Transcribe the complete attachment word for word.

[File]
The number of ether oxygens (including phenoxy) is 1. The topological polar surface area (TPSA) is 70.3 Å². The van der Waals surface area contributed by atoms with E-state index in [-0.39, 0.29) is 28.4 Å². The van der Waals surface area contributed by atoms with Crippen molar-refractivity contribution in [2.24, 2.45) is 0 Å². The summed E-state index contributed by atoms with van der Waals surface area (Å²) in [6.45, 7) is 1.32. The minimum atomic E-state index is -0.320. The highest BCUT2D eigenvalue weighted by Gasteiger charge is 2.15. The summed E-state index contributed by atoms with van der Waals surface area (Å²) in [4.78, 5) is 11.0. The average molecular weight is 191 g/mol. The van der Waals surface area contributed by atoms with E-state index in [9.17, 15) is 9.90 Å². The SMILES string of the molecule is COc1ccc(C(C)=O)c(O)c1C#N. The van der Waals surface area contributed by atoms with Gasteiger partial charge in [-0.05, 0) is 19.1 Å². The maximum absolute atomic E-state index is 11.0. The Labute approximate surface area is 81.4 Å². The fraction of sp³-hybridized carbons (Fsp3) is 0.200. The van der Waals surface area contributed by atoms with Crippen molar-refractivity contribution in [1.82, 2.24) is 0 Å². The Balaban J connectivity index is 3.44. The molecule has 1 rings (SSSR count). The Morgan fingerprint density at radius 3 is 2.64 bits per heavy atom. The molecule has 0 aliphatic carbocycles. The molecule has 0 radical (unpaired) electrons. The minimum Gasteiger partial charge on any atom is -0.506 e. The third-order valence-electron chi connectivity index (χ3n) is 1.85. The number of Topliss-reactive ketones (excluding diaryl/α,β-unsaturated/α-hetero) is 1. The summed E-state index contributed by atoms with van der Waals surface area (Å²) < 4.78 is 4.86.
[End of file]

The number of ether oxygens (including phenoxy) is 1. The topological polar surface area (TPSA) is 70.3 Å². The van der Waals surface area contributed by atoms with E-state index in [-0.39, 0.29) is 28.4 Å². The van der Waals surface area contributed by atoms with Crippen molar-refractivity contribution in [2.24, 2.45) is 0 Å². The summed E-state index contributed by atoms with van der Waals surface area (Å²) in [6.45, 7) is 1.32. The minimum atomic E-state index is -0.320. The highest BCUT2D eigenvalue weighted by Gasteiger charge is 2.15. The summed E-state index contributed by atoms with van der Waals surface area (Å²) in [4.78, 5) is 11.0. The average molecular weight is 191 g/mol. The van der Waals surface area contributed by atoms with E-state index in [9.17, 15) is 9.90 Å². The SMILES string of the molecule is COc1ccc(C(C)=O)c(O)c1C#N. The van der Waals surface area contributed by atoms with Gasteiger partial charge in [-0.05, 0) is 19.1 Å². The maximum absolute atomic E-state index is 11.0. The Labute approximate surface area is 81.4 Å². The fraction of sp³-hybridized carbons (Fsp3) is 0.200. The van der Waals surface area contributed by atoms with Crippen molar-refractivity contribution in [1.82, 2.24) is 0 Å². The Balaban J connectivity index is 3.44. The molecule has 1 rings (SSSR count). The Morgan fingerprint density at radius 3 is 2.64 bits per heavy atom. The molecule has 0 aliphatic carbocycles. The molecule has 0 radical (unpaired) electrons. The minimum Gasteiger partial charge on any atom is -0.506 e. The third-order valence-electron chi connectivity index (χ3n) is 1.85. The number of Topliss-reactive ketones (excluding diaryl/α,β-unsaturated/α-hetero) is 1. The summed E-state index contributed by atoms with van der Waals surface area (Å²) < 4.78 is 4.86.